Never fear though, as Joe Jackson is back.  This fantastic album not only sees him reunited with his original band of Dave Houghton (drums), Graham Maby (Bass) and Gary Sanford (Guitar) for what effectively celebrates 25 years since they first got together, but it also sees a return to his early form of punchy, witty songs for the angry young man interspersed with beautiful ballads.  All of the band members contribute backing vocals that keep the album extra punchy, along with Jackson's memorable piano talents.

Take it Like a Man could be straight from 70s Jackson, rapidly spitting out sarcasm, whilst still somehow bang up-to-date.  Still Alive has an intriguing eastern feel but maintains that signature Jackson rhythm, and Awkward Age really will have you checking your watch to make sure you haven't missed a few decades.  That is not to say it is dated, but rather it is pure perfect Jackson, pounding out a remarkable punchy rhythm on one hand and singing lovely harmonies on the other--all wrapped in a sense of terrific fun.  It would be easy to get so caught up enjoying the tune that you miss the wit.  He deliciously describes the youth of whom he sings: ' Old enough to stand out but too young to stand with pride / So uncomfortable in your messed-up skin / And the cool parties never let you in.'   He tries to comfort her with his understanding of being the last kid chosen for teams, whilst at the same time looking back at her and feeling lost in his supposedly wizened older age.  'I really thought by now a few things might just clarify / I got a mind that goes out to lunch for days / And a body that sometimes disobeys.'  Pure brilliance.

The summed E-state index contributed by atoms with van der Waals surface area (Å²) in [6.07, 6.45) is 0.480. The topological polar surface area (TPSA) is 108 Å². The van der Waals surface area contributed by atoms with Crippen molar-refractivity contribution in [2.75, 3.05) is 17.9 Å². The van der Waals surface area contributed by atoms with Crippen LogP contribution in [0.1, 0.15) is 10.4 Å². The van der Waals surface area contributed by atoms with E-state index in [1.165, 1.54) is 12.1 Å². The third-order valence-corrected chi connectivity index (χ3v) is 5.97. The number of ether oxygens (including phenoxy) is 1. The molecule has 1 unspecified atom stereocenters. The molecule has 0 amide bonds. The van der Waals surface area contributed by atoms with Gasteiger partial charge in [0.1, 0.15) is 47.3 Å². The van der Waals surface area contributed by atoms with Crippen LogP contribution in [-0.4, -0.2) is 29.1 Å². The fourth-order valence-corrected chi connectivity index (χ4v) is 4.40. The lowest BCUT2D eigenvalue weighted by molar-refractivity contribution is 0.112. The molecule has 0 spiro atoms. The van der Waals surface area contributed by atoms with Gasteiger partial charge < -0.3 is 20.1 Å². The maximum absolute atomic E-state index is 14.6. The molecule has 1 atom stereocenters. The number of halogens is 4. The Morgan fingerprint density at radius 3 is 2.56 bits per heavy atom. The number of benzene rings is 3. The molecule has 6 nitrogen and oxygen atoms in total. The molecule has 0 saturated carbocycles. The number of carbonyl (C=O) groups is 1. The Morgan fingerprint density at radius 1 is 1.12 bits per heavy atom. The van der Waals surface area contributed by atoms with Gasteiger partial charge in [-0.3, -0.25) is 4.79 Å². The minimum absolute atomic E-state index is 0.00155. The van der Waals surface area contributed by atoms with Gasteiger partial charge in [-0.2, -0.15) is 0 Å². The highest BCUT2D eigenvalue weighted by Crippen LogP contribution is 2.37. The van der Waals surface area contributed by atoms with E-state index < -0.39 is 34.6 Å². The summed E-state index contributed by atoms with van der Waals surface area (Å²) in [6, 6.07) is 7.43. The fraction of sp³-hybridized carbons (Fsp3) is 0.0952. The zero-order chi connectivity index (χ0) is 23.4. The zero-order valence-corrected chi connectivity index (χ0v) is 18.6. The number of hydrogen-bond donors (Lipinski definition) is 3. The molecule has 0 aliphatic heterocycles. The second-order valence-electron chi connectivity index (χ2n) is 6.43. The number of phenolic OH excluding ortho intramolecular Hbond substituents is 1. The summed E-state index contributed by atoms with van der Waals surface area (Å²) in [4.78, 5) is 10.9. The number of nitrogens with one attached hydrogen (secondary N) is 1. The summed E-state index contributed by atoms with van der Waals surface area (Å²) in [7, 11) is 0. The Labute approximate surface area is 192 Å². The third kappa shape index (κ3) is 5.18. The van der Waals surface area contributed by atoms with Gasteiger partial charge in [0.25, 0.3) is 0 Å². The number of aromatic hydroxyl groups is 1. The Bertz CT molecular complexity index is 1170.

Every track is a wonderful, welcome return to the Jackson we all loved so, but strong enough to be enjoyed by anyone oblivious to his past, as well.  The other highlights are surely Chrome, Love at First Light and Blue Flame.